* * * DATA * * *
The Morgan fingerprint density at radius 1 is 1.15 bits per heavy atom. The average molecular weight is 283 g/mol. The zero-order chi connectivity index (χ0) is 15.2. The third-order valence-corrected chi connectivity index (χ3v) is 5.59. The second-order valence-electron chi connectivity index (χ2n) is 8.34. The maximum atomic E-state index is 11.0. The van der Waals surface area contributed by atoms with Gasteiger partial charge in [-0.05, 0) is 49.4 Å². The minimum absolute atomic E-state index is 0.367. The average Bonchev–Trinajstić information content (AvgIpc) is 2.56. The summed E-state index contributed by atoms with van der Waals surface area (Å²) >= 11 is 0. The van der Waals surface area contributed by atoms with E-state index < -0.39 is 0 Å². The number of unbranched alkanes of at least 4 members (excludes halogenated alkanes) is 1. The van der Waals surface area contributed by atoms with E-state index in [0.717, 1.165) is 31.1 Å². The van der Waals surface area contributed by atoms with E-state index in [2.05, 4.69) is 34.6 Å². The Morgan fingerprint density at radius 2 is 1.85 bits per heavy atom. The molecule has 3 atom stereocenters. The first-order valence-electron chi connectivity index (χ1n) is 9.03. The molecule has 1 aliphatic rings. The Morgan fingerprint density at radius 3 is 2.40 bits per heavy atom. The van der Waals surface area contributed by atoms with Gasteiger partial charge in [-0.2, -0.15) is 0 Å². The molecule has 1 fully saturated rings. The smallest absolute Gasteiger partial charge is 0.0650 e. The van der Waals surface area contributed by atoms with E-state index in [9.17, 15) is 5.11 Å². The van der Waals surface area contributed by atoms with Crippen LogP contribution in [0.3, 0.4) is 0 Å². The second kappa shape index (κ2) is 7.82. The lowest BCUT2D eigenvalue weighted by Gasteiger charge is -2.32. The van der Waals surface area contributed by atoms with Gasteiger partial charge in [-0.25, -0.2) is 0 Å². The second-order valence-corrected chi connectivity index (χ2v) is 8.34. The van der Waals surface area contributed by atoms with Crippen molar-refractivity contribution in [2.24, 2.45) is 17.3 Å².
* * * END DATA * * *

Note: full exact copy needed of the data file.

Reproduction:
The Morgan fingerprint density at radius 1 is 1.15 bits per heavy atom. The average molecular weight is 283 g/mol. The zero-order chi connectivity index (χ0) is 15.2. The third-order valence-corrected chi connectivity index (χ3v) is 5.59. The second-order valence-electron chi connectivity index (χ2n) is 8.34. The maximum atomic E-state index is 11.0. The van der Waals surface area contributed by atoms with Gasteiger partial charge in [-0.05, 0) is 49.4 Å². The minimum absolute atomic E-state index is 0.367. The average Bonchev–Trinajstić information content (AvgIpc) is 2.56. The summed E-state index contributed by atoms with van der Waals surface area (Å²) >= 11 is 0. The van der Waals surface area contributed by atoms with E-state index < -0.39 is 0 Å². The number of unbranched alkanes of at least 4 members (excludes halogenated alkanes) is 1. The van der Waals surface area contributed by atoms with E-state index in [0.717, 1.165) is 31.1 Å². The van der Waals surface area contributed by atoms with E-state index in [2.05, 4.69) is 34.6 Å². The Morgan fingerprint density at radius 2 is 1.85 bits per heavy atom. The molecule has 3 atom stereocenters. The first-order valence-electron chi connectivity index (χ1n) is 9.03. The molecule has 1 aliphatic rings. The Morgan fingerprint density at radius 3 is 2.40 bits per heavy atom. The van der Waals surface area contributed by atoms with Gasteiger partial charge in [-0.2, -0.15) is 0 Å². The molecule has 1 fully saturated rings. The smallest absolute Gasteiger partial charge is 0.0650 e. The van der Waals surface area contributed by atoms with E-state index in [9.17, 15) is 5.11 Å². The van der Waals surface area contributed by atoms with Crippen LogP contribution in [0.3, 0.4) is 0 Å². The second kappa shape index (κ2) is 7.82. The lowest BCUT2D eigenvalue weighted by Gasteiger charge is -2.32. The van der Waals surface area contributed by atoms with Gasteiger partial charge in [-0.25, -0.2) is 0 Å². The second-order valence-corrected chi connectivity index (χ2v) is 8.34. The van der Waals surface area contributed by atoms with Crippen molar-refractivity contribution in [2.24, 2.45) is 17.3 Å².